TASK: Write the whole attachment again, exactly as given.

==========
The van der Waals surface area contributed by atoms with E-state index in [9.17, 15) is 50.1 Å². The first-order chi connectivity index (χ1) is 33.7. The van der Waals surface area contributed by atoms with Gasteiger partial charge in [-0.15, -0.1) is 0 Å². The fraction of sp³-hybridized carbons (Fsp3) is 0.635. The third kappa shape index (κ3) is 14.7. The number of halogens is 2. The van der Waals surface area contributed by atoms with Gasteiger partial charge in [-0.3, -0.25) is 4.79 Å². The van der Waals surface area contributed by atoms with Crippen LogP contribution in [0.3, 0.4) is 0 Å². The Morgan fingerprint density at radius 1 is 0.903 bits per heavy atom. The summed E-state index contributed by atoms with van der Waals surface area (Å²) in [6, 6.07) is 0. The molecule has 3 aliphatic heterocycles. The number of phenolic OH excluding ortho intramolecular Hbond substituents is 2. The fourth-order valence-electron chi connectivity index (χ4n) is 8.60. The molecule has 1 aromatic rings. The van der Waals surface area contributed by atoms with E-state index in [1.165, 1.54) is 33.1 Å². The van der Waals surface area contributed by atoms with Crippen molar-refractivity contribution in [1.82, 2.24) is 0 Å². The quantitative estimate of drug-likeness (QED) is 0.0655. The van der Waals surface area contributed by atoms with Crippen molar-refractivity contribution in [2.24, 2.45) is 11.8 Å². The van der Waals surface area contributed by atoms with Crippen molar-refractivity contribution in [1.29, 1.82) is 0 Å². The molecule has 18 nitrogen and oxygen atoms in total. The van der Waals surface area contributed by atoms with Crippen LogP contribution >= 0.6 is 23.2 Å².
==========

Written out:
The van der Waals surface area contributed by atoms with E-state index in [9.17, 15) is 50.1 Å². The first-order chi connectivity index (χ1) is 33.7. The van der Waals surface area contributed by atoms with Gasteiger partial charge in [-0.15, -0.1) is 0 Å². The fraction of sp³-hybridized carbons (Fsp3) is 0.635. The third kappa shape index (κ3) is 14.7. The number of halogens is 2. The van der Waals surface area contributed by atoms with Gasteiger partial charge in [-0.3, -0.25) is 4.79 Å². The van der Waals surface area contributed by atoms with Crippen LogP contribution in [0.3, 0.4) is 0 Å². The Morgan fingerprint density at radius 1 is 0.903 bits per heavy atom. The summed E-state index contributed by atoms with van der Waals surface area (Å²) in [6, 6.07) is 0. The molecule has 3 aliphatic heterocycles. The number of phenolic OH excluding ortho intramolecular Hbond substituents is 2. The fourth-order valence-electron chi connectivity index (χ4n) is 8.60. The molecule has 1 aromatic rings. The van der Waals surface area contributed by atoms with E-state index in [1.165, 1.54) is 33.1 Å². The van der Waals surface area contributed by atoms with Crippen molar-refractivity contribution in [1.82, 2.24) is 0 Å². The quantitative estimate of drug-likeness (QED) is 0.0655. The van der Waals surface area contributed by atoms with Crippen molar-refractivity contribution in [2.24, 2.45) is 11.8 Å². The van der Waals surface area contributed by atoms with Crippen molar-refractivity contribution in [1.29, 1.82) is 0 Å². The molecule has 18 nitrogen and oxygen atoms in total. The van der Waals surface area contributed by atoms with Crippen LogP contribution >= 0.6 is 23.2 Å².